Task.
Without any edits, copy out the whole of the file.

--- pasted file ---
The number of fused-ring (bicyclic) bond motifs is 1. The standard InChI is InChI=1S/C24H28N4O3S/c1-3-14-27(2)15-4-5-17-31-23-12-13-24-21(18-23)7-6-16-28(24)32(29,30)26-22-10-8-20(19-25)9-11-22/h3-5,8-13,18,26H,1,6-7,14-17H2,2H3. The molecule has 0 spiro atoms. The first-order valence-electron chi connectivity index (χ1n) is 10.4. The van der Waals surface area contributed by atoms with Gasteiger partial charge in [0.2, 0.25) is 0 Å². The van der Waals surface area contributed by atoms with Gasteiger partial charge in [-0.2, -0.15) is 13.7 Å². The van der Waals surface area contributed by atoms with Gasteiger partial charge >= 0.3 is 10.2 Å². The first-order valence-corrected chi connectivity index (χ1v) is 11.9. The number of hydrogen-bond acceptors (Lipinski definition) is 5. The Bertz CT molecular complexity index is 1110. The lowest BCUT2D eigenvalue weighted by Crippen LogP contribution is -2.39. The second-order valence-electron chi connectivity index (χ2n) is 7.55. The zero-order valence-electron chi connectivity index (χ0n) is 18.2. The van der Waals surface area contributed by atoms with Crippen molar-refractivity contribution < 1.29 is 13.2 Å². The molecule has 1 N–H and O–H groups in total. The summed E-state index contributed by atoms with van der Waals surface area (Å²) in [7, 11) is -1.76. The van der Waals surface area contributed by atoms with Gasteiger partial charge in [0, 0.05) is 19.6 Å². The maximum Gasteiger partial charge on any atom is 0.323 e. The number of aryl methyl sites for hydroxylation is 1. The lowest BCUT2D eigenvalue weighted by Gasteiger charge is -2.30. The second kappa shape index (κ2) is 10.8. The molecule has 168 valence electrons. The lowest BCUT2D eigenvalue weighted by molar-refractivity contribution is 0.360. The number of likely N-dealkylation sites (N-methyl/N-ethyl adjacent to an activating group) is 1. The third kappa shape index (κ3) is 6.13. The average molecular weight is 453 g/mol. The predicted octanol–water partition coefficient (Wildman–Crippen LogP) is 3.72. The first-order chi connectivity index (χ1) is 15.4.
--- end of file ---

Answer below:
The number of fused-ring (bicyclic) bond motifs is 1. The standard InChI is InChI=1S/C24H28N4O3S/c1-3-14-27(2)15-4-5-17-31-23-12-13-24-21(18-23)7-6-16-28(24)32(29,30)26-22-10-8-20(19-25)9-11-22/h3-5,8-13,18,26H,1,6-7,14-17H2,2H3. The molecule has 0 spiro atoms. The first-order valence-electron chi connectivity index (χ1n) is 10.4. The van der Waals surface area contributed by atoms with Gasteiger partial charge in [0.2, 0.25) is 0 Å². The van der Waals surface area contributed by atoms with Gasteiger partial charge in [-0.2, -0.15) is 13.7 Å². The van der Waals surface area contributed by atoms with Gasteiger partial charge >= 0.3 is 10.2 Å². The first-order valence-corrected chi connectivity index (χ1v) is 11.9. The number of hydrogen-bond acceptors (Lipinski definition) is 5. The Bertz CT molecular complexity index is 1110. The lowest BCUT2D eigenvalue weighted by Crippen LogP contribution is -2.39. The second-order valence-electron chi connectivity index (χ2n) is 7.55. The zero-order valence-electron chi connectivity index (χ0n) is 18.2. The van der Waals surface area contributed by atoms with Crippen molar-refractivity contribution < 1.29 is 13.2 Å². The molecule has 1 N–H and O–H groups in total. The summed E-state index contributed by atoms with van der Waals surface area (Å²) in [7, 11) is -1.76. The van der Waals surface area contributed by atoms with Gasteiger partial charge in [0, 0.05) is 19.6 Å². The maximum Gasteiger partial charge on any atom is 0.323 e. The number of aryl methyl sites for hydroxylation is 1. The lowest BCUT2D eigenvalue weighted by Gasteiger charge is -2.30. The second kappa shape index (κ2) is 10.8. The molecule has 168 valence electrons. The lowest BCUT2D eigenvalue weighted by molar-refractivity contribution is 0.360. The number of likely N-dealkylation sites (N-methyl/N-ethyl adjacent to an activating group) is 1. The third kappa shape index (κ3) is 6.13. The average molecular weight is 453 g/mol. The predicted octanol–water partition coefficient (Wildman–Crippen LogP) is 3.72. The first-order chi connectivity index (χ1) is 15.4.